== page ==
Miniatures of ComfortDelgro Corp. taxis are popular children’s toys in Singapore. Not for long, though. The ubiquitous blue and yellow Toyota Crown cabs are leaving the realm of kids’ imagination and heading for grownup nostalgia. One day soon, they’ll belong in a museum.
The end is nigh for the conventional taxi business, though that’s not what Comfort said in a press release announcing the purchase of 51 percent of Uber Technologies Inc.’s Singapore car rental unit for S$295 million ($218 million) in cash.
The deal gives Comfort, the city-state’s largest taxi operator, access to a fleet of 12,450 private-hire vehicles at a 10 percent discount to their net asset value, according to Nomura Holdings Inc. research. ComfortDelgro shares were up as much as 4.7 percent on Monday morning.
But the acquisition, which is yet to be approved by regulators, isn’t really about the fleet. It’s about drivers and customers. As part of the agreement, all Comfort taxis will be on the Uber ride-sharing app in addition to Comfort’s own booking system. That should help boost drivers’ earnings by reducing their downtime. Uber gets hard cash to pump into its competition with Grab, a regional rival that claims to be the customers’ No. 1 choice in Singapore, Indonesia, Malaysia, Vietnam, Thailand and the Philippines.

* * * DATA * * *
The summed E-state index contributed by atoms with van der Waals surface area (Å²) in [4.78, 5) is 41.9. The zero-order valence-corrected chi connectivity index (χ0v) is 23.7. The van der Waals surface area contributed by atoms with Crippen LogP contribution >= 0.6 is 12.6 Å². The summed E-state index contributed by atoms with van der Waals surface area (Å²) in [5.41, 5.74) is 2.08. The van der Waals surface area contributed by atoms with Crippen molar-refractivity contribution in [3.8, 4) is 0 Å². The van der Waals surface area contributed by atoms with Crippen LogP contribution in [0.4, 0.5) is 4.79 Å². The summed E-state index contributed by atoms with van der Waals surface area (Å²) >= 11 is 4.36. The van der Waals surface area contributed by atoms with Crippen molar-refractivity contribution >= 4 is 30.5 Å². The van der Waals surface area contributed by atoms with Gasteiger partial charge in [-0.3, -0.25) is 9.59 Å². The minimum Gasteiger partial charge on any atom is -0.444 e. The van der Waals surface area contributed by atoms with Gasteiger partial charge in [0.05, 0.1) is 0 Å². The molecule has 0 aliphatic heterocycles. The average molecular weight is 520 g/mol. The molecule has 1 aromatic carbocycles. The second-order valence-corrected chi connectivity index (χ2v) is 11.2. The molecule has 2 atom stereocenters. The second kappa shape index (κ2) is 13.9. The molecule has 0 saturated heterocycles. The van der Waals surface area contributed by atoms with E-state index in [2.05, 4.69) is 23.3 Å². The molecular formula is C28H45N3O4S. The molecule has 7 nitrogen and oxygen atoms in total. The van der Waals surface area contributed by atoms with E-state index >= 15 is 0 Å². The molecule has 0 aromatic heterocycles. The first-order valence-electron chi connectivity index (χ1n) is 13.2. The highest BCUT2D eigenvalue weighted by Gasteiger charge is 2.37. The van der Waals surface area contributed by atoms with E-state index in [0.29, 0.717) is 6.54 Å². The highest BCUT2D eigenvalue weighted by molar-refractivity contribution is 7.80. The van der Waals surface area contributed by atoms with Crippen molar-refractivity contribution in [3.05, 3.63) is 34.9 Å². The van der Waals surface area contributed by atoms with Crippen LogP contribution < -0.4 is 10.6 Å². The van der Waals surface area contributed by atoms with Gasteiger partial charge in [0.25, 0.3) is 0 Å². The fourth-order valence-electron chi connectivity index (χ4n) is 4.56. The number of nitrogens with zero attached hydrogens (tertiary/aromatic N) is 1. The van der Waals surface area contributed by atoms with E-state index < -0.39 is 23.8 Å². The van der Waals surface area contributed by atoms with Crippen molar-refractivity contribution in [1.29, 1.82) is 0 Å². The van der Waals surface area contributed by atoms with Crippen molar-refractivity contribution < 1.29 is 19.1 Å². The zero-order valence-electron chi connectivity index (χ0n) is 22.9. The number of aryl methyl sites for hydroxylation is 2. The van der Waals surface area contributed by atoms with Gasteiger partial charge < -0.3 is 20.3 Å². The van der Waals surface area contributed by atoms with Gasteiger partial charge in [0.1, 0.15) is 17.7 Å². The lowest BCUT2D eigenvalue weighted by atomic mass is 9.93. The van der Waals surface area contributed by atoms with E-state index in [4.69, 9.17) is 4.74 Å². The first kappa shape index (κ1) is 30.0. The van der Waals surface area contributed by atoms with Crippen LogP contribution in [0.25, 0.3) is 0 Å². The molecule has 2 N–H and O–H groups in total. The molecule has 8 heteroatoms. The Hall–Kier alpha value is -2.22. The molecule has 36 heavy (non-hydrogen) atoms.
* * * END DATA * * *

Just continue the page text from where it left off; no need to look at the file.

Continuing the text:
The tie-up also gives Uber a much-needed validation of its strategy. The Orange County, California, model in which part-time drivers use their cars as a productive asset has no hope in Asia, where drivers are cheap but cars are expensive. It makes more sense to enroll the existing large pool of professional drivers, help them with car ownership or rentals, and give them access to the app.
Brooks Entwistle, a former chairman of Goldman Sachs Southeast Asia who joined Uber in August, will do precisely that. Bringing taxis on board won’t necessarily involve equity deals: Recently, the app returned to Taipei, where it had been banned in February, in collaboration with Taiwanese taxi companies. Expect more such arrangements in the future.
Working with fleet owners could help win over transport regulators, leaving Uber free to take on real competition. After losing China to Didi Chuxing, the fall of Singapore would mean curtains for Uber in Southeast Asia.
Do expect Grab, which has been busy poaching Comfort drivers, to lay out a thick carpet of discounts for customers in 2018. As for Comfort, with the city’s taxi population at an eight-year low, and no hope of a revival in sight, the operator will simply have to go on reinventing itself as a fleet owner and manager for Uber. That’s a practical decision, because it’s impossible to charge a high daily rental from cabbies now; the rise of ride-hailing means more drivers are willing to forgo the privilege of picking up street fares.
This change is irreversible. Singapore’s taxi business, feeling lost and forlorn amid the Uber-Grab rivalry, is destined to end up as a museum piece.